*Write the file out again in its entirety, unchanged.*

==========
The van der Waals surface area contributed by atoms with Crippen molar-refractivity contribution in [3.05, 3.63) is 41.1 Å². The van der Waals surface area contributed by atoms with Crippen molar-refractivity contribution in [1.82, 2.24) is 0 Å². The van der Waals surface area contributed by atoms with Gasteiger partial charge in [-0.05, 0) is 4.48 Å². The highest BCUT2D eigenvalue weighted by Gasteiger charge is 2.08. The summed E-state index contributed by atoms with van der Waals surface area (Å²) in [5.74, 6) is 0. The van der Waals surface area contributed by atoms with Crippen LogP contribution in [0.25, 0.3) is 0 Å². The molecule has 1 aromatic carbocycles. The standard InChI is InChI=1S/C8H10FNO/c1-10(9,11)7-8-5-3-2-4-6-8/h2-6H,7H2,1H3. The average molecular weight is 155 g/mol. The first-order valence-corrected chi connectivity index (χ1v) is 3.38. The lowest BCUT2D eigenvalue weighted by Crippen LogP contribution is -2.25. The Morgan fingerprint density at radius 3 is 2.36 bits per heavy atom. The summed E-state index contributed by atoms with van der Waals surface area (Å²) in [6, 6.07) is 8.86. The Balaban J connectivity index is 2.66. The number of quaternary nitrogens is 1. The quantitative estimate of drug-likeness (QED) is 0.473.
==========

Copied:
The van der Waals surface area contributed by atoms with Crippen molar-refractivity contribution in [3.05, 3.63) is 41.1 Å². The van der Waals surface area contributed by atoms with Crippen molar-refractivity contribution in [1.82, 2.24) is 0 Å². The van der Waals surface area contributed by atoms with Gasteiger partial charge in [-0.05, 0) is 4.48 Å². The highest BCUT2D eigenvalue weighted by Gasteiger charge is 2.08. The summed E-state index contributed by atoms with van der Waals surface area (Å²) in [5.74, 6) is 0. The van der Waals surface area contributed by atoms with Crippen LogP contribution in [0.25, 0.3) is 0 Å². The molecule has 1 aromatic carbocycles. The standard InChI is InChI=1S/C8H10FNO/c1-10(9,11)7-8-5-3-2-4-6-8/h2-6H,7H2,1H3. The average molecular weight is 155 g/mol. The first-order valence-corrected chi connectivity index (χ1v) is 3.38. The lowest BCUT2D eigenvalue weighted by Crippen LogP contribution is -2.25. The Morgan fingerprint density at radius 3 is 2.36 bits per heavy atom. The summed E-state index contributed by atoms with van der Waals surface area (Å²) in [6, 6.07) is 8.86. The Balaban J connectivity index is 2.66. The number of quaternary nitrogens is 1. The quantitative estimate of drug-likeness (QED) is 0.473.